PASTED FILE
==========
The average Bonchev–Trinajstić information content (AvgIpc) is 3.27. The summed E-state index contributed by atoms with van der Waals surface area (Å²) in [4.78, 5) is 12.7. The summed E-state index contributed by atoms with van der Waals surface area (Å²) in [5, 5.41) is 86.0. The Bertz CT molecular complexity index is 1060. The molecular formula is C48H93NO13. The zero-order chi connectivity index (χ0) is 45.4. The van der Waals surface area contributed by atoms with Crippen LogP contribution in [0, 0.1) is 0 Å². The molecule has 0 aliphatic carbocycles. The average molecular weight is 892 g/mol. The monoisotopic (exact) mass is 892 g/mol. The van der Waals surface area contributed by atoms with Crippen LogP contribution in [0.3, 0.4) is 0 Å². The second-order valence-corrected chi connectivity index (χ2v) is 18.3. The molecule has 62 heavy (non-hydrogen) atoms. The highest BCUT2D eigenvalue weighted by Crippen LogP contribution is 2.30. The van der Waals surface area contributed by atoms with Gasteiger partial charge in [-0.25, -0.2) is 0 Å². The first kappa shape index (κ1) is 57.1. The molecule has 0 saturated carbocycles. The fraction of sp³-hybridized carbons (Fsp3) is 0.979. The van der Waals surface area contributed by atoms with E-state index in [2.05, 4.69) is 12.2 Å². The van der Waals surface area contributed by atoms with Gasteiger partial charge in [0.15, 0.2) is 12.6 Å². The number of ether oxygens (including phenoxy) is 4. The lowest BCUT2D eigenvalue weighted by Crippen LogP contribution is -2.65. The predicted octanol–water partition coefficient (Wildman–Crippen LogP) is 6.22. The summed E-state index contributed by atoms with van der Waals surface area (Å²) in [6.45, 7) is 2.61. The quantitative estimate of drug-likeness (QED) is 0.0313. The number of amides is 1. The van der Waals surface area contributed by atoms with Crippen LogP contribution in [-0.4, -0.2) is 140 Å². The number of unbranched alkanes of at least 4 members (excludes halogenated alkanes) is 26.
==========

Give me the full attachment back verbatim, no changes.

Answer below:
The average Bonchev–Trinajstić information content (AvgIpc) is 3.27. The summed E-state index contributed by atoms with van der Waals surface area (Å²) in [4.78, 5) is 12.7. The summed E-state index contributed by atoms with van der Waals surface area (Å²) in [5, 5.41) is 86.0. The Bertz CT molecular complexity index is 1060. The molecular formula is C48H93NO13. The zero-order chi connectivity index (χ0) is 45.4. The van der Waals surface area contributed by atoms with Crippen LogP contribution in [0, 0.1) is 0 Å². The molecule has 0 aliphatic carbocycles. The average molecular weight is 892 g/mol. The monoisotopic (exact) mass is 892 g/mol. The van der Waals surface area contributed by atoms with Crippen LogP contribution in [0.3, 0.4) is 0 Å². The second-order valence-corrected chi connectivity index (χ2v) is 18.3. The molecule has 62 heavy (non-hydrogen) atoms. The highest BCUT2D eigenvalue weighted by Crippen LogP contribution is 2.30. The van der Waals surface area contributed by atoms with Gasteiger partial charge in [-0.25, -0.2) is 0 Å². The first kappa shape index (κ1) is 57.1. The molecule has 0 saturated carbocycles. The fraction of sp³-hybridized carbons (Fsp3) is 0.979. The van der Waals surface area contributed by atoms with E-state index in [2.05, 4.69) is 12.2 Å². The van der Waals surface area contributed by atoms with Gasteiger partial charge in [0.15, 0.2) is 12.6 Å². The number of ether oxygens (including phenoxy) is 4. The lowest BCUT2D eigenvalue weighted by Crippen LogP contribution is -2.65. The predicted octanol–water partition coefficient (Wildman–Crippen LogP) is 6.22. The summed E-state index contributed by atoms with van der Waals surface area (Å²) in [6.45, 7) is 2.61. The quantitative estimate of drug-likeness (QED) is 0.0313. The number of amides is 1. The van der Waals surface area contributed by atoms with Crippen LogP contribution in [-0.4, -0.2) is 140 Å². The number of unbranched alkanes of at least 4 members (excludes halogenated alkanes) is 26.